Helena Fairfax
Margaret Fieland
Fiona McGier
Skye Taylor
Connie Vines

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About Dr Bob Rich

I am a professional grandfather. My main motivation is to transform society to create a sustainable world in which my grandchildren and their grandchildren in perpetuity can have a life, and a life worth living. This means reversing environmental idiocy that's now threatening us with extinction, and replacing culture of greed and conflict with one of compassion and cooperation.
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10 Responses to How do you develop secondary characters? Do you have a favourite secondary character?

  1. Judith Copek says:

    Really an interesting post. Depending on the. book, some of my secondary characters come from life, but by no means all of them. You have obviously put a lot of thought into your characters. That brings them alive. And you’re right, sometimes they appear almost fully formed. That’s why writing is so compelling.

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    • Dr Bob Rich says:

      Thank you, Judy.
      In my current work, I have secondary characters who are sentient space rocks, three-tentacled snakelike people, giant squid, etc. All the same, the way they act and think is an amalgam of my past experience with how human people act and think. I am sure the same is true for you.
      🙂

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  2. Yes, I suppose we all put a bit of ourselves into our characters. Sometimes I have more of an affinity with the heroine, sometimes with the hero, and sometimes with a secondary character. That’s why my books so often end up as a series, since the secondary characters are so important to me, I can’t let them go without telling their story as well.

    BTW, husband has told me I must have been a dairy-maid at some point in a past life, because I could give up even chocolate, before I’d give up cheese!

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    • Dr Bob Rich says:

      My wife is Dutch, and has a similar attitude to cheese. She doesn’t put it in her coffee, or her sweets, but pretty well everything else. 🙂
      Yes, the people we create are our children, and often our teachers.

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  3. okwriter says:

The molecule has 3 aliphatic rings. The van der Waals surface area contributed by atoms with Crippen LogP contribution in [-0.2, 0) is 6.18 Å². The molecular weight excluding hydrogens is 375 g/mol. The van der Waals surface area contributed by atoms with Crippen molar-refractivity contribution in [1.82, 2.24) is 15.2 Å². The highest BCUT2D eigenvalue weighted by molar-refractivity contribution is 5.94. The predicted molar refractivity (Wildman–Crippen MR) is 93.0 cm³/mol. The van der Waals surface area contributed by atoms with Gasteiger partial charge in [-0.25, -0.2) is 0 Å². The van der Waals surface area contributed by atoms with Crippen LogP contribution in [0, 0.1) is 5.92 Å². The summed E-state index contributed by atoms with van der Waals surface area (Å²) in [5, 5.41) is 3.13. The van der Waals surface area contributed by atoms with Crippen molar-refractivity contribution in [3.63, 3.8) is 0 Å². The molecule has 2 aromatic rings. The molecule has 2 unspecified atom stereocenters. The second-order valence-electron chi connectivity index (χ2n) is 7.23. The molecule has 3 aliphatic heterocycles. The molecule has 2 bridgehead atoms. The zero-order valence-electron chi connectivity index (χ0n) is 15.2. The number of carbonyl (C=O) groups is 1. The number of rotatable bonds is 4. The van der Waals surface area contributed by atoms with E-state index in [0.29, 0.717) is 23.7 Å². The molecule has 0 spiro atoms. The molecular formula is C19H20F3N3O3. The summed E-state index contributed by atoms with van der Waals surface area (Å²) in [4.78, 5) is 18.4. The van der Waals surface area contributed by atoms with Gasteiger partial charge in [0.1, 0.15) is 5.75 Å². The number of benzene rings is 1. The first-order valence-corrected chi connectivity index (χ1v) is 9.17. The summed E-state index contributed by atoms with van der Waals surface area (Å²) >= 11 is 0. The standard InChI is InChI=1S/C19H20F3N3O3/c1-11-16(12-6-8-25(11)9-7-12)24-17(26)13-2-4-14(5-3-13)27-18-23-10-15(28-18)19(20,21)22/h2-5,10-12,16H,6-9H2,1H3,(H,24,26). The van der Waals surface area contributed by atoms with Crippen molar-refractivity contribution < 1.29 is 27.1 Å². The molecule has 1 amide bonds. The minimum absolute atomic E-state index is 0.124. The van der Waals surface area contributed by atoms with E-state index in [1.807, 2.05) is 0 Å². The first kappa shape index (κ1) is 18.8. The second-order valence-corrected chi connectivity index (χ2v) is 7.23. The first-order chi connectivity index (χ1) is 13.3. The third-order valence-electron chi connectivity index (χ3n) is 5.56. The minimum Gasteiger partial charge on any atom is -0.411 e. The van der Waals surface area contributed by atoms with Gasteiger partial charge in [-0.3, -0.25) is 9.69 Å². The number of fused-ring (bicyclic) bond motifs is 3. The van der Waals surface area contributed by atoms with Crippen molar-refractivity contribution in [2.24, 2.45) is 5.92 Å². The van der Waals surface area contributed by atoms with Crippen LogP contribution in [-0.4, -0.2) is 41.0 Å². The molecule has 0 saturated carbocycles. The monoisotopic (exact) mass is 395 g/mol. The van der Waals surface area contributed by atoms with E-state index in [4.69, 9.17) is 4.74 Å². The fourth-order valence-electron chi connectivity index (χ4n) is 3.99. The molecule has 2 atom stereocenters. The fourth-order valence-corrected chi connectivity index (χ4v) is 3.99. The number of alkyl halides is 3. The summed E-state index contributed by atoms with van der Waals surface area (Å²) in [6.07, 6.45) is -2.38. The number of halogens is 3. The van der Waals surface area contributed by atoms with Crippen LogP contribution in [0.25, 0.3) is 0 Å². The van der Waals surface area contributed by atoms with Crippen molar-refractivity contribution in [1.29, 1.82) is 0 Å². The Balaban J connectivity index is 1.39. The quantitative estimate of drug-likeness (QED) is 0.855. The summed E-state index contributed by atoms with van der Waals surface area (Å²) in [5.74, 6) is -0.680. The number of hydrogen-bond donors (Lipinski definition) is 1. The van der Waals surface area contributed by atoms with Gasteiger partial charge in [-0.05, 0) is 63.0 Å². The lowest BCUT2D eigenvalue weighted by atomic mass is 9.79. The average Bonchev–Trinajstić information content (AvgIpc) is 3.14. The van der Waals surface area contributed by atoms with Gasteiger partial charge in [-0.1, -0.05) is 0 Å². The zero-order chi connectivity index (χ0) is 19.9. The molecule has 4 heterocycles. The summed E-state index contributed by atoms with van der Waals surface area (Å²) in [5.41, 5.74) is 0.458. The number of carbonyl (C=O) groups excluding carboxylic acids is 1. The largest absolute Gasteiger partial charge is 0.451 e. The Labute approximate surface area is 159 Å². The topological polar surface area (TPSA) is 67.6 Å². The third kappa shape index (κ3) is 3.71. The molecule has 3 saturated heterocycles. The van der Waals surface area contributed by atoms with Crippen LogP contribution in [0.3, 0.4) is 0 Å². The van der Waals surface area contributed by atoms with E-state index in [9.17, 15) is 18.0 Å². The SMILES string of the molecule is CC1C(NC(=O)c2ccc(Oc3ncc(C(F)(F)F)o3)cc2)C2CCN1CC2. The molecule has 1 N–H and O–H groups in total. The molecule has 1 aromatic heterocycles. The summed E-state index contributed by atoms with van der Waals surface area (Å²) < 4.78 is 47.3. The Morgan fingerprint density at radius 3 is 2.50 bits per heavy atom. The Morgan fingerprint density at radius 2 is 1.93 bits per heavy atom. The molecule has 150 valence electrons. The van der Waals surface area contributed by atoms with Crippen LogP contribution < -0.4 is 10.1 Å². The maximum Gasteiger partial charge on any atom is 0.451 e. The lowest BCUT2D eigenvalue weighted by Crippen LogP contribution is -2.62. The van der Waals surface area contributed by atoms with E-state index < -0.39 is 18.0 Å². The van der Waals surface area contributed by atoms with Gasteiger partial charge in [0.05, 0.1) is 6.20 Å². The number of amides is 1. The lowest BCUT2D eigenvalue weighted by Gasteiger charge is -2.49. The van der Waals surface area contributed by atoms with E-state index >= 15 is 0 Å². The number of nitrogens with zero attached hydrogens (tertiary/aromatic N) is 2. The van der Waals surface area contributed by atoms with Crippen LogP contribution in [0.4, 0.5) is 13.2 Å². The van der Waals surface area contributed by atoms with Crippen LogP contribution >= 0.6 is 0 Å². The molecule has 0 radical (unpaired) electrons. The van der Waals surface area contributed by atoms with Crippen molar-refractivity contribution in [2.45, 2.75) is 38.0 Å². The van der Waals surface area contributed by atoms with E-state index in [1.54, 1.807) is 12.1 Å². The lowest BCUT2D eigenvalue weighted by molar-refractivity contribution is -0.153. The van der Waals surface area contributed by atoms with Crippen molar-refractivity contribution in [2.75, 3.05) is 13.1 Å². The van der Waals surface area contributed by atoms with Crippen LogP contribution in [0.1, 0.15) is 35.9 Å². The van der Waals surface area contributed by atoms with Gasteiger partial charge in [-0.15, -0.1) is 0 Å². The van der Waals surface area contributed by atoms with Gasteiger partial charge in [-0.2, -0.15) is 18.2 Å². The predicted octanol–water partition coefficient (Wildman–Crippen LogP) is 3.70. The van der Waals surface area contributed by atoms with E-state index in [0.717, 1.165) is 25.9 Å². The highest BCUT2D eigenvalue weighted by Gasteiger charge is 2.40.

A very interesting post, Bob, and a different way of having your secondary characters find you. I think the way they arrive is fascinating and very intimate. No wonder they’re all so interesting and pull the reader in. Beverley

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    • Dr Bob Rich says:

      Very kind of you to say so, Beverley.
      I honestly believe that every person in any work of fiction is in part a version of its author, and they are all the blended cocktails of thousands of experiences with many people. Some of those experiences may well be from previous lives.
      🙂

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  4. Dr Bob Rich says:

    Thanks for visiting, Rhobin. Maybe you can save on the analyses, and relax? 🙂
    Who says the author needs to be god? I am merely the scribe.

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  5. Skye Taylor says:

    While I do spend considerable time creating my cast of characters before I begin writing, I’ve had walk-Ons who totally take me by surprise and often they turn out to be the most interesting

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    • Dr Bob Rich says:

      Isn’t that the same in “real life” as well, Skye?
      I suspect you also share my experience that the reason someone walked onstage is revealed later in the book.

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  6. Rhobin says:

    Hi Bob. After reading your post I have to admit I’ve had characters show up like that, even with my convoluted analysis of secondary characters.